from @ Costa Farms' Customer Service
Joe Miron - We do not do this on the farm, therefore we do not have any specific guidelines that I can send you. If you have any other questions or concerns about the care of your lucky bamboo, please e-mail information@costafarms.com or visit out plant library.
from @ lindabourgeois71@yahoo.com
i have a norfolk island pine.how cold can it stand.can it only be kept in the house during the winter/?.also i thought all pines could withstand cold weather.i live in south louisiana.
from @ Joe Miron
My question is regarding the training of Lucky Bamboo (LB). Where do I find literature on how to train/sculpture my LB?? Thanks Joe
from @ Michael David Mills
When repotting from a 10" pot what kind of potting soil should be used,for a Cataractarum Palm. mdm19640@netzero.net
from @ Costa Farms' Customer Service
Michael David Mills - You may use a good quality potting soil. One that is light and fluffy, ideally not with a lot of sand or other heavy fillers.
from @ Juan
I have a money tree and I don't know how to take care of it.they keep die on me.the leaves get dry even if I give it water ones a week.please email me at juanmarrero80@yahoo.com
Poinsettias
December 2010

Poinsettias are tropical plants, originating in Mexico. These plants have tiny yellow blooms, surrounded by several colorful leaves or bracts (or modified leaf.) The traditional color is red; however, one can find them in an assortment of colors, ranging from deep red to white. The size and shape of the leaves can also vary. The most common leaf is the long pointed leaf, but as of late, one can find poinsettias with short, frilly leaves as well.

In selecting a healthy poinsettia, choose one that has abundant leaves and does not have long leggy stems. Poinsettias are somewhat fragile. The branches tend to break if bumped or mishandled. So getting to the store when a fresh shipment comes in is always the ideal time to get the pick of the litter.

Because poinsettias are tropical plants, make sure they are not exposed to temperatures below 60° Fahrenheit. The delicate leaves and branches will become damaged if the temperatures go below. At home, make sure the plant is in a warm, bright location (direct sunlight is not recommended). Avoid any drafts that can affect the plant, such as a cold blast of air that comes in the home when the front door is opened. Poinsettias enjoy temperatures between 60-70°F.

These plants do not like to be overwatered. Too much water can cause root rot. Wait until the top of the soil feels dry, then water the plant thoroughly. Let the plant sit in the excess water that drips out of the pot for about 45 minutes, then discard whatever water remains in the saucer or foil sleeve.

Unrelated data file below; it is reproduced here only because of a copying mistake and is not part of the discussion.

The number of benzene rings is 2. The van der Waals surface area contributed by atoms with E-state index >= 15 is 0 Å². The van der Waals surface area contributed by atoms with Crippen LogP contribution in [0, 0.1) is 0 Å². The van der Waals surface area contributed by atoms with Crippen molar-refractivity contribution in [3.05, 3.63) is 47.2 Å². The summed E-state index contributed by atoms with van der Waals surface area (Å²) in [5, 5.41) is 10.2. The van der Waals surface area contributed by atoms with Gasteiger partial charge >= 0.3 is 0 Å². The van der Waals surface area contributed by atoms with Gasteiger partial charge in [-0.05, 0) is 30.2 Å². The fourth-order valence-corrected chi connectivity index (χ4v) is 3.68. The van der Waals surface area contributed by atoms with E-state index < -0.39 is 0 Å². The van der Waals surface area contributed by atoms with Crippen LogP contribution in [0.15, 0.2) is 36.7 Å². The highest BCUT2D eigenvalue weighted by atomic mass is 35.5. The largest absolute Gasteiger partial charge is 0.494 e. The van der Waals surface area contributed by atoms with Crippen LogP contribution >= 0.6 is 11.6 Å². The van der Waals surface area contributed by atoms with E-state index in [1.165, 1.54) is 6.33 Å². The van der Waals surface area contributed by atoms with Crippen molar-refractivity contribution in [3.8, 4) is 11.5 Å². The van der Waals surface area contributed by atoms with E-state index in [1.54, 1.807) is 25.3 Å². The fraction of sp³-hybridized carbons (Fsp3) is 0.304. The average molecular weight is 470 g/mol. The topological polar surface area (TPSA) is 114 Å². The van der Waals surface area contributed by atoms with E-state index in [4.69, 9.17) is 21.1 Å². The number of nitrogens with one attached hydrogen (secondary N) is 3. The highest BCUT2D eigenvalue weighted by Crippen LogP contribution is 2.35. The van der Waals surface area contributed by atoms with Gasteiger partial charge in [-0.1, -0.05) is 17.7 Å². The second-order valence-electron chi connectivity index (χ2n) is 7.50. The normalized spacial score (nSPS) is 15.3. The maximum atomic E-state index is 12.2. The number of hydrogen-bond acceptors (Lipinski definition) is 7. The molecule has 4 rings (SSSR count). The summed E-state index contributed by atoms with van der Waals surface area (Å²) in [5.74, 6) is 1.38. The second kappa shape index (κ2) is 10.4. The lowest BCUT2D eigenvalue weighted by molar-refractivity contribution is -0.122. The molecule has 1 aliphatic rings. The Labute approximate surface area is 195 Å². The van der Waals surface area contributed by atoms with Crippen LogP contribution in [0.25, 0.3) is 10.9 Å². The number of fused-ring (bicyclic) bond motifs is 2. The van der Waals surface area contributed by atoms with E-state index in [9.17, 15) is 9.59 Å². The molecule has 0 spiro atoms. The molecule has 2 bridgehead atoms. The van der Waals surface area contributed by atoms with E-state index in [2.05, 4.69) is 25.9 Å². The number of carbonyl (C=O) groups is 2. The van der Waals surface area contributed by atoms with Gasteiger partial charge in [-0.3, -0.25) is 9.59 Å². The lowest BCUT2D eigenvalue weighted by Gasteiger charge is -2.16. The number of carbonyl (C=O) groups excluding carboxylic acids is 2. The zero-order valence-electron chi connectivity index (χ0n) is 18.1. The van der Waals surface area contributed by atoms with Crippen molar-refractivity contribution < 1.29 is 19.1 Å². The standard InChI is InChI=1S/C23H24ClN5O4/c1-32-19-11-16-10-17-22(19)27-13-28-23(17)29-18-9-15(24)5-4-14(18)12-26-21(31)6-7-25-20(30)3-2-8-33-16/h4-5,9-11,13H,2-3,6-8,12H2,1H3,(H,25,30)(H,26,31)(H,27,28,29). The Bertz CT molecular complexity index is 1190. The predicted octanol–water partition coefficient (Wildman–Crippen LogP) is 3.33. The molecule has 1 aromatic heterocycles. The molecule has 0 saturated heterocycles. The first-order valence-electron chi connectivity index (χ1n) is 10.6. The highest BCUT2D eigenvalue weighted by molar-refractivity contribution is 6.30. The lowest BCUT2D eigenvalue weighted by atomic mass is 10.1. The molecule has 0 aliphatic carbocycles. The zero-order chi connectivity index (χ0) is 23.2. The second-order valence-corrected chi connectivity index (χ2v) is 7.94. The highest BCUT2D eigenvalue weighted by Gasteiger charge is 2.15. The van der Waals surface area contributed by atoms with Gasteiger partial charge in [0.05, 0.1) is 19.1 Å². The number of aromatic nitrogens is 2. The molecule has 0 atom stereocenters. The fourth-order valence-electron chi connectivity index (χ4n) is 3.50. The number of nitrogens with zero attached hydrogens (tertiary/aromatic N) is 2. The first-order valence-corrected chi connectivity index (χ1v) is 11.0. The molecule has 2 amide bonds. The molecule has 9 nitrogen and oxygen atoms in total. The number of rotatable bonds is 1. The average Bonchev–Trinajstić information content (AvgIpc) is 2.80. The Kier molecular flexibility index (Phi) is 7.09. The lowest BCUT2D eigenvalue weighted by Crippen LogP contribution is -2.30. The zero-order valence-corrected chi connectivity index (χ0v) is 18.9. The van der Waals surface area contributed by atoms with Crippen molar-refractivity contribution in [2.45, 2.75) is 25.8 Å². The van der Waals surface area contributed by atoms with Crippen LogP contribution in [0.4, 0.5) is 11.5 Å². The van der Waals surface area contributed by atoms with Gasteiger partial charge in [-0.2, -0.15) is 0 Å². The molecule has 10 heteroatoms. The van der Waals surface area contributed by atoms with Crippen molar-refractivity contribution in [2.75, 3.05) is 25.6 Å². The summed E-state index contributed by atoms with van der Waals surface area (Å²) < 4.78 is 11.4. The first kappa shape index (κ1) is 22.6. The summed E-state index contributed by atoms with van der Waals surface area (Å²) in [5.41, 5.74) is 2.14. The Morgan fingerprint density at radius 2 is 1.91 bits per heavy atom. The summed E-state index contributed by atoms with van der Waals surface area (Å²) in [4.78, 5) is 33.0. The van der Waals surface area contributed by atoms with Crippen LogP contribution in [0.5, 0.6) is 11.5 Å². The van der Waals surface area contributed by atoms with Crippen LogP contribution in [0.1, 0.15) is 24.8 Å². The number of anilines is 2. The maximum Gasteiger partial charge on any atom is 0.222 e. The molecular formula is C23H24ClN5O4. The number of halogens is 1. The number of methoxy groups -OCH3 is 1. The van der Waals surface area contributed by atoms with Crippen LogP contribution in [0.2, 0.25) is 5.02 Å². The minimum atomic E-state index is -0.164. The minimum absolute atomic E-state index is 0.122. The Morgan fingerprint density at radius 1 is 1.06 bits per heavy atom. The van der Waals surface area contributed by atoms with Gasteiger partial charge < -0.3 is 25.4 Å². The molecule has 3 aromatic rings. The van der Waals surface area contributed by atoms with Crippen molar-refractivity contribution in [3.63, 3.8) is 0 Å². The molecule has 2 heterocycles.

Finally, as with all plants, make sure that your poinsettia is out of the reach of children and pets. Houseplants are not edible.

Hibiscus and Tropical Plant Overwintering

The Hibiscus is a tropical plant and cannot withstand temperatures below 50°F. As with all tropical plants, it is best to bring them inside everyday/night it gets colder than 50°. Keep the plant in a warm, sunny spot until the temperatures outside warm up in the spring. The plant will probably not flower, and it will get yellow leaves (lack of sufficient light) and possibly drop some leaves. It is just telling you it does not like the winter. Keep caring for them has you normally would. Once it is placed outside in the spring, the plant should recuperate. As for pruning, a gentle job will do just fine.

 
Shared Tips (11)
from @ Michael David Mills
When repotting from a 10" pot what kind of potting soil should be used,for a Cataractarum Palm. mdm19640@netzero.net
from @ Michael David Mills
When repotting from a 10" pot what kind of potting soil should be used,for a Cataractarum Palm. mdm19640@netzero.net
from @ Zachary.
Thank you for your last reply. I understand what you've said but it has come to sight that the adhesive might be damaging the plant it's self there for i asked and you reply in a good time. But still i would like to know if it is that of the adhesive to be hurting the plant or if it's something else it would be hard to pin point the matter but still i would like to see if you know anything of the adhesive and if it has anything in it that could hurt the plant. Thank you.